Ancient sundials

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On the facades of churches, houses and palaces often note ancient sundials, or sundials, often embellished with mottoes and representation of the zodiac.

Ancient sundials
Arch. Elena Matteuzzi
Arch. Elena Matteuzzi

Sundials, sun clocks and quadrants 


Meridiana con immagini allegoriche Walking through the old towns or the countryside, you can come across ancient sundials (often very beautiful) engraved or painted on the facades of churches, houses and palaces: in fact, when mechanical clocks were still very expensive, one of the few safe ways to calculate approximately the time of day was to rely in the shadow of an object projected by the sun.

However, from the technical point of view it is necessary to distinguish between sundial, sun clock and quadrant.

In fact, in terms of technical and scientific sundial it indicates only midday, so it is a specific part of the sundial or another type of indicator, useful for example to indicate the time of year: We find one on the  floor of the Church of San Petronio in Bologna.

Generally it appears as a vertical dial very elongated or as a line in the shape of 8, in order to accurately indicate the hour of noon following the seasonal variations of the position of the sun.

The sundial - what we call commonly sundial and we can see on the facades of many buildings - is instead called sciatere or, more commonly, sundial: if placed vertically (as in our case) is formed by a horizontal rod, gnomon, with the basic function of projecting the shadow that shows the time, and by a quadrant of various shapes and drawing showing the hours of the day (all or only some of the wall according to the exposure and the presence of obstacles which shield the shadow).

In general sundials are accurate and reliable, but obviously have some insurmountable limitations:

- Do not take into account daylight saving time in the summer months you must add an hour to the one shown;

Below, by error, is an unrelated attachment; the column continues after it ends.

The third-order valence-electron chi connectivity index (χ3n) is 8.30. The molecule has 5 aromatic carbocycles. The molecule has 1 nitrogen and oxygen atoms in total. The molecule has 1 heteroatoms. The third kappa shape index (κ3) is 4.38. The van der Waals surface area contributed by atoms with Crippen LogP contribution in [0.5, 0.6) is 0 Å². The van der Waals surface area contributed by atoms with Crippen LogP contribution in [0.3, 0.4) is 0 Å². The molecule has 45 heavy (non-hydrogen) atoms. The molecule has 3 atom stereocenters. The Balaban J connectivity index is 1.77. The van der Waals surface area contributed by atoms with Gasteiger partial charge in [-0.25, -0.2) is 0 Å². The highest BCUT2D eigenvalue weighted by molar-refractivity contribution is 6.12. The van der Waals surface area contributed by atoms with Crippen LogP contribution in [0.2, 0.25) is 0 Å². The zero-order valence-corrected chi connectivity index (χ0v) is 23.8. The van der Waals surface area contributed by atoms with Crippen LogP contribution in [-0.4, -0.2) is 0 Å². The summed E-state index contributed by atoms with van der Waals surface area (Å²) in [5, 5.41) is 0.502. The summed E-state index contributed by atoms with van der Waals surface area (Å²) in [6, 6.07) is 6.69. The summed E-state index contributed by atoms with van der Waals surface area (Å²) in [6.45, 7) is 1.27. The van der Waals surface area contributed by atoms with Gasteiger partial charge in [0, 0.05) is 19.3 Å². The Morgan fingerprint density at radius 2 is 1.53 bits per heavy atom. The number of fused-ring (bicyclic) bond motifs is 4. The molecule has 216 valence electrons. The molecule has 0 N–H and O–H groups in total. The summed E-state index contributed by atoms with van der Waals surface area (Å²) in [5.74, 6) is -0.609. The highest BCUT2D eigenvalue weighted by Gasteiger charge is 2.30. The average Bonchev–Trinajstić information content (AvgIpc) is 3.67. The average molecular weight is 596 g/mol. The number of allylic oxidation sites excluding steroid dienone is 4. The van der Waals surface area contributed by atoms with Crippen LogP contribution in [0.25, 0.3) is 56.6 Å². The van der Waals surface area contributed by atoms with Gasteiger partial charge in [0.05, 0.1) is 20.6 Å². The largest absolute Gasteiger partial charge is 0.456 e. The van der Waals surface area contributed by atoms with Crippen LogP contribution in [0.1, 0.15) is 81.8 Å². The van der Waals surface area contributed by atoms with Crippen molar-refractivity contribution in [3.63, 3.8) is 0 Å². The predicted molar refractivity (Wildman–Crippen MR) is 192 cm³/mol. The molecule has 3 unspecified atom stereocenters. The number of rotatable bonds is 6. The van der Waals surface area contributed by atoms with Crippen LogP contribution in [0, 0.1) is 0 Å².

- They do not work at night and when the sky is overcast;

- There are not displaceable, as calibrated to a specific position;

- They may become partially or completely useless if the shadow is shielded by a permanent obstacle, like a tall tree or a new building.


Ancient sundials on the facades


Meridiana con la zona del quadrante From the technical point of view and aesthetic, sundials are highly variable.

In fact, first the gnomon can be of different shapes: in the simplest cases it is a simple metal rod horizontal or inclined, placed perpendicularly relative to the wall, while in the specimens more elaborate the tip can be decorated or shaped in form of arrow.

Also the material may change, because the dial is usually painted, painted or Sgraffito on the wall, engraved directly on the masonry (whether of stone), or eventually made on a slab of stone, ceramic or clay firmly fixed to the support.

From the aesthetic point of view, the most striking part of any sundial is obviously the dial, which takes on different shapes depending on the style at the time of creation and the skill of the performer.

Sundials in poorer, often built by the users, we find only a series of lines arranged radially (the signs of several hours), almost always accompanied by a number in Arabic or Roman numerals.